Don't shake hands with Paul Valthaty any time soon. You might turn to gold. He followed up his century in the previous game by surprising everybody with his split-finger slower balls, in the Dilhara Fernando mould, taking 4 for 29, the best figures by any Kings XI Punjab bowler, and then - with a 47-ball 75 - making mockery of a target he had himself kept down to 165.
Valthaty didn't get a chance to finish a hat-trick: the wickets came off the last two deliveries of the 19th over. However, he would get a chance to make the match his own when opening the innings. And how he owned the game. Carrying the confidence that he could do no wrong, Valthaty upper-cut and flicked Dale Steyn, then cut Ishant Sharma for a six, and took Manpreet Gony merciless hitting in the fifth over that went for 23 runs.
In that one over, Valthaty did everything to suggest a batsman there is nothing he cannot do. He judged a shortish delivery early, and pulled. He lofted a delivery of similar length over mid-off. He danced down the track to hit a six over long-off. He drove wide of the fielder once long-off went back. He drove a near-yorker past point for four. Adam Gilchrist, one of the cleanest hitters the game has seen, was a mere admirer. At 59 for 0 after five, the game was all but over.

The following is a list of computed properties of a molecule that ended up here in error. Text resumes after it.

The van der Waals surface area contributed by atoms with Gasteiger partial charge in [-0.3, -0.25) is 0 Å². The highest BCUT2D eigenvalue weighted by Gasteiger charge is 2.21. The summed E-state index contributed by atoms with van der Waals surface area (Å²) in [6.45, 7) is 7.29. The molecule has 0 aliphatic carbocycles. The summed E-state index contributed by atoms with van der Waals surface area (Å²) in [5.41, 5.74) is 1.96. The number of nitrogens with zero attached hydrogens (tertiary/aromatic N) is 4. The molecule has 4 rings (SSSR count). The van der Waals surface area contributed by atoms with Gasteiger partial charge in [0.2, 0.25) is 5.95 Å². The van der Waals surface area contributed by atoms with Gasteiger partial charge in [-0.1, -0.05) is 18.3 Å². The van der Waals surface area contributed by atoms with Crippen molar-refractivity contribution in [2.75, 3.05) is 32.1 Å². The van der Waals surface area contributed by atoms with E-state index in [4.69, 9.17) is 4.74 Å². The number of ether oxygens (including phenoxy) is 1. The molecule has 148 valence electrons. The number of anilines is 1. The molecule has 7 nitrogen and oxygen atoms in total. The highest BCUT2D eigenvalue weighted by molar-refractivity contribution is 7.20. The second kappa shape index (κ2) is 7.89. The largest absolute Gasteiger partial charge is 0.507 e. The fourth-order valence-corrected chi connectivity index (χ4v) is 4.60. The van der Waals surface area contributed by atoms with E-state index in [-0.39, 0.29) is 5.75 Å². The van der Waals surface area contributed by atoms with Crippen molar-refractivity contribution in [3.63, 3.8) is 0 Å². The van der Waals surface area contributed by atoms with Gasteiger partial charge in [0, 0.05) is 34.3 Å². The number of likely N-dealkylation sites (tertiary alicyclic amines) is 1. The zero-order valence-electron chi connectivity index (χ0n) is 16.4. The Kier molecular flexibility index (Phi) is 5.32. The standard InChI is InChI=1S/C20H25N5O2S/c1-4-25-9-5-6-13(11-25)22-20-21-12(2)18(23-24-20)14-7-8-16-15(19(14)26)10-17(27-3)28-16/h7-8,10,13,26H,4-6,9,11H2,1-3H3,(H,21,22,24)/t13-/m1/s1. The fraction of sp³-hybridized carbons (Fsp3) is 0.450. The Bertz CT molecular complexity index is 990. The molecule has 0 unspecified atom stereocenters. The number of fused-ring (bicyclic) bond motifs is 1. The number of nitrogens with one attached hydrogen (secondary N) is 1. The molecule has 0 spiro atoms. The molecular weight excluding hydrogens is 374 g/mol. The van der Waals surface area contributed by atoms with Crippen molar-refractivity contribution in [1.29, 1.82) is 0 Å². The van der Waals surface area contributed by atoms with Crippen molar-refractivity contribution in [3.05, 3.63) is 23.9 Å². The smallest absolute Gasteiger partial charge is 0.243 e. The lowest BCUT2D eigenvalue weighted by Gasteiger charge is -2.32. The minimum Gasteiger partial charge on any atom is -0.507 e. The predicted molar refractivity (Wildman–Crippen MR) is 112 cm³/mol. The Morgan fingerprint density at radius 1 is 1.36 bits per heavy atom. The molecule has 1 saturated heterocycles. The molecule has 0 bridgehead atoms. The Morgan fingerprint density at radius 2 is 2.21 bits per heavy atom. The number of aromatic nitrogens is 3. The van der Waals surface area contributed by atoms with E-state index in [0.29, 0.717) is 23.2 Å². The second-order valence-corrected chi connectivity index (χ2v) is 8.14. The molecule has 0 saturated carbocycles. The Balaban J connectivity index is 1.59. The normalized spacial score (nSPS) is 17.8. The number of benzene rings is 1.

Gilchrist wasn't to be left behind, though. Soon he was hitting Gony for the longest six of the tournament so far, soon he was pipping Valthaty to the fifty, bringing it up in 30 balls. Valthaty was 46 off 29 then. More clean hitting followed. Valthaty brought up his fifty with a six over long-off, and then hit another to overtake his captain. Gilchrist finally fell for 61, walking back to a hearty applause for his former home crowd, but Valthaty stayed back, becoming the joint-highest run-getter before finally getting out after having scored 195 runs between dismissals.